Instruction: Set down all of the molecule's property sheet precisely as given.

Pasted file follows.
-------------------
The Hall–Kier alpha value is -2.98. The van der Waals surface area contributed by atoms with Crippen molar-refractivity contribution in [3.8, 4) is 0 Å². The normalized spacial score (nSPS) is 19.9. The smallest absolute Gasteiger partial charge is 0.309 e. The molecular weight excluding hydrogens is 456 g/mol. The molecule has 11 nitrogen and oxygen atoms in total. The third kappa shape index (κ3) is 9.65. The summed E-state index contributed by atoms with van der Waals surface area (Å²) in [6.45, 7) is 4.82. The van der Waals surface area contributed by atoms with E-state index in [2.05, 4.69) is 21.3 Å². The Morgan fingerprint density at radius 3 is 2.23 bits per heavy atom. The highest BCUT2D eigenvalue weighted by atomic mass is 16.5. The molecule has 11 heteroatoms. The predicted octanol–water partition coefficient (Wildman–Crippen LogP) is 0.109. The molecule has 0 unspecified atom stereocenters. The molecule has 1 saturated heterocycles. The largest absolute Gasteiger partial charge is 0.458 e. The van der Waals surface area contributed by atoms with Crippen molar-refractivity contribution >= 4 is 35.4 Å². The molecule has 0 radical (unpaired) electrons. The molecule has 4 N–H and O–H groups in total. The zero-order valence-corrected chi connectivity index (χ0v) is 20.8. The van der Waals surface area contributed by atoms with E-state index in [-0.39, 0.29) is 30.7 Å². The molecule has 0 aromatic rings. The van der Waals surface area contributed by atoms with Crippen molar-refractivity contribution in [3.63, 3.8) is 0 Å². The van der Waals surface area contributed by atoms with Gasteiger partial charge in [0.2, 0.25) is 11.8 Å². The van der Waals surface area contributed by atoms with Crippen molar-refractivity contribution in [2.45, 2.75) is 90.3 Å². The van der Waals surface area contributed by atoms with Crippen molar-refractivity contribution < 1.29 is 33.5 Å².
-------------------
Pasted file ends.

The Hall–Kier alpha value is -2.98. The van der Waals surface area contributed by atoms with Crippen molar-refractivity contribution in [3.8, 4) is 0 Å². The normalized spacial score (nSPS) is 19.9. The smallest absolute Gasteiger partial charge is 0.309 e. The molecular weight excluding hydrogens is 456 g/mol. The molecule has 11 nitrogen and oxygen atoms in total. The third kappa shape index (κ3) is 9.65. The summed E-state index contributed by atoms with van der Waals surface area (Å²) in [6.45, 7) is 4.82. The van der Waals surface area contributed by atoms with E-state index in [2.05, 4.69) is 21.3 Å². The Morgan fingerprint density at radius 3 is 2.23 bits per heavy atom. The highest BCUT2D eigenvalue weighted by atomic mass is 16.5. The molecule has 11 heteroatoms. The predicted octanol–water partition coefficient (Wildman–Crippen LogP) is 0.109. The molecule has 0 unspecified atom stereocenters. The molecule has 1 saturated heterocycles. The largest absolute Gasteiger partial charge is 0.458 e. The van der Waals surface area contributed by atoms with Crippen molar-refractivity contribution >= 4 is 35.4 Å². The molecule has 0 radical (unpaired) electrons. The molecule has 4 N–H and O–H groups in total. The zero-order valence-corrected chi connectivity index (χ0v) is 20.8. The van der Waals surface area contributed by atoms with E-state index in [-0.39, 0.29) is 30.7 Å². The molecule has 0 aromatic rings. The van der Waals surface area contributed by atoms with Crippen molar-refractivity contribution in [3.63, 3.8) is 0 Å². The van der Waals surface area contributed by atoms with Gasteiger partial charge in [0.2, 0.25) is 11.8 Å². The van der Waals surface area contributed by atoms with Crippen molar-refractivity contribution in [2.45, 2.75) is 90.3 Å². The van der Waals surface area contributed by atoms with Crippen molar-refractivity contribution < 1.29 is 33.5 Å².